I've often questioned Garrett's commitment to being a fiscal conservative, one of Goldwater's hallmarks. Things like Garrett voting for budgets that added $2.2 trillion to the deficit in four years; or failing to swear off earmarks; or even making sure his earmarks are going to programs that exist; have really brought into question Garrett being a fiscal conservative.
Granted, special interest groups like the Garrett loving Club for Growth (aided by the media) have rebranded what being a fiscal conservative means in the public consciousness, but in the Goldwater model they're not even close to Conservative. The very fact Garrett is beholden to such a special interest group is in and of itself in sharp contrast to Goldwater.
With Garrett's sponsorship of a Constitutional Amendment to ban gay marriage we're once again reminded that Garrett is no Conservative. I realize the amendment is little more than a campaign fundraising gimmick, but it's the simple fact that a true Conservative would never sign on to something like this.
Here is, in my opinion, the singular quote from Barry Goldwater that shows this point, from his seminal book The Conscience of the Conservative:
The conscience of the Conservative is pricked by anyone who would debase the dignity of the individual human being. Today, therefore, he is at odds with dictators who rule by terror, and equally with those gentler collectivists who ask our permission to play God with the human race.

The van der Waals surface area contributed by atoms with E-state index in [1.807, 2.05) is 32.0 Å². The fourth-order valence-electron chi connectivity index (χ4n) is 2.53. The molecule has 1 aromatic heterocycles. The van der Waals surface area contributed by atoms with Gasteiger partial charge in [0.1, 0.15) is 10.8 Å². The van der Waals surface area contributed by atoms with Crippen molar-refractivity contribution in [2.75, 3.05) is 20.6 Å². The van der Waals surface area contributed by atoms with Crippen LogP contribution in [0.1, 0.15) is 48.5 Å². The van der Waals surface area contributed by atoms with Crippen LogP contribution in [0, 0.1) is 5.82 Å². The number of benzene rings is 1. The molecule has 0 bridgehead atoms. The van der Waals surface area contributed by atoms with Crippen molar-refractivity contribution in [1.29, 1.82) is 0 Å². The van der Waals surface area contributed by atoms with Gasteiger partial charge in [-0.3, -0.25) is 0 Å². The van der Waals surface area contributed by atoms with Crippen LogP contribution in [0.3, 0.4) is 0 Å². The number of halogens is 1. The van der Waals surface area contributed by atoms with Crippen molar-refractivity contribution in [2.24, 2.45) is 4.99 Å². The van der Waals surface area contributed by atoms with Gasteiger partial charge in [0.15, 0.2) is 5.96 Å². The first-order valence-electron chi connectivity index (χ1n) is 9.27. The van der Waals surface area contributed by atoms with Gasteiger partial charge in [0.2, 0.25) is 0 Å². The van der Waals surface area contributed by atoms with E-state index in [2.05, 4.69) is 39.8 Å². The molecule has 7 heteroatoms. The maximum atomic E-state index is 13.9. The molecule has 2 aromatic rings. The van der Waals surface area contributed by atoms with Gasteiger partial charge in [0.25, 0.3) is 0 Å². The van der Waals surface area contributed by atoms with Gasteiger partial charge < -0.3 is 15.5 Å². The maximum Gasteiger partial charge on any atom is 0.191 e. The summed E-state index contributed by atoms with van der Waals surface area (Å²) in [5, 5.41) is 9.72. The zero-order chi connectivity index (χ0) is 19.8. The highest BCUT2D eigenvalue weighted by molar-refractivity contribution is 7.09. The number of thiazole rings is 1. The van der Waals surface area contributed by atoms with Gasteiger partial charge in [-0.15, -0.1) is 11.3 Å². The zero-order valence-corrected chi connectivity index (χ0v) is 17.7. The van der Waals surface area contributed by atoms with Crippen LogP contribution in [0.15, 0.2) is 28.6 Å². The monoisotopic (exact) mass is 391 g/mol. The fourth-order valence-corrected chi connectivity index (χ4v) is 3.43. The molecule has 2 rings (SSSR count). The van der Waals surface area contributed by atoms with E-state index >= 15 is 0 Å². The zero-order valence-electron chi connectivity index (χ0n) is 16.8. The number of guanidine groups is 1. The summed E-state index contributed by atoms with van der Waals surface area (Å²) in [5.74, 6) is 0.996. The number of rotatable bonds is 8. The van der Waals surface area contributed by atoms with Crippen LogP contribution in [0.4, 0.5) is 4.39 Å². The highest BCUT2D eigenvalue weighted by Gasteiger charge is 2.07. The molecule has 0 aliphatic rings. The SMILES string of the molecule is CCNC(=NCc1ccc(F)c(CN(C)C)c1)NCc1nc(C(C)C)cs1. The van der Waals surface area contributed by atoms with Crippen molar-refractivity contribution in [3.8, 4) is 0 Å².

With this view clearly articulated, it makes sense Goldwater had this to say to The Washington Post in 1994:
"The big thing is to make this country, along with every other country in the world with a few exceptions, quit discriminating against people just because they're gay," Goldwater asserts. "You don't have to agree with it, but they have a constitutional right to be gay. And that's what brings me into it."
There is nothing about a Constitutional Amendment that debases the commitment two individuals have made to each other, recognized by some denominations and states, that is not discriminatory.
Garrett's group of co-sponsors are not the "gentle collectivists" either. No, they're more of the religious fundamentalist variety. Garrett demonstrates this with actions like his attendance at such things as the Kairos Journal Awards. Goldwater had his thoughts about guys like Garrett:
When you say "radical right" today, I think of these moneymaking ventures by fellows like Pat Robertson and others who are trying to take the Republican Party away from the Republican Party, and make a religious organization out of it. If that ever happens, kiss politics goodbye.
Goldwater was true to this belief all his life, as evidenced during his acceptance speech in 1964:
Those who seek absolute power, even though they seek it to do what they regard as good, are simply demanding the right to enforce their own version of heaven on earth.
This amendment is going to fail. Garrett and his cronies will attempt to use it to rally the base, distract voters, and raise some cash. This is another example in a long line of very consistent behavior from Garrett.
Garrett is who Garrett is, but time and again he proves the fact that Garrett is no Goldwater.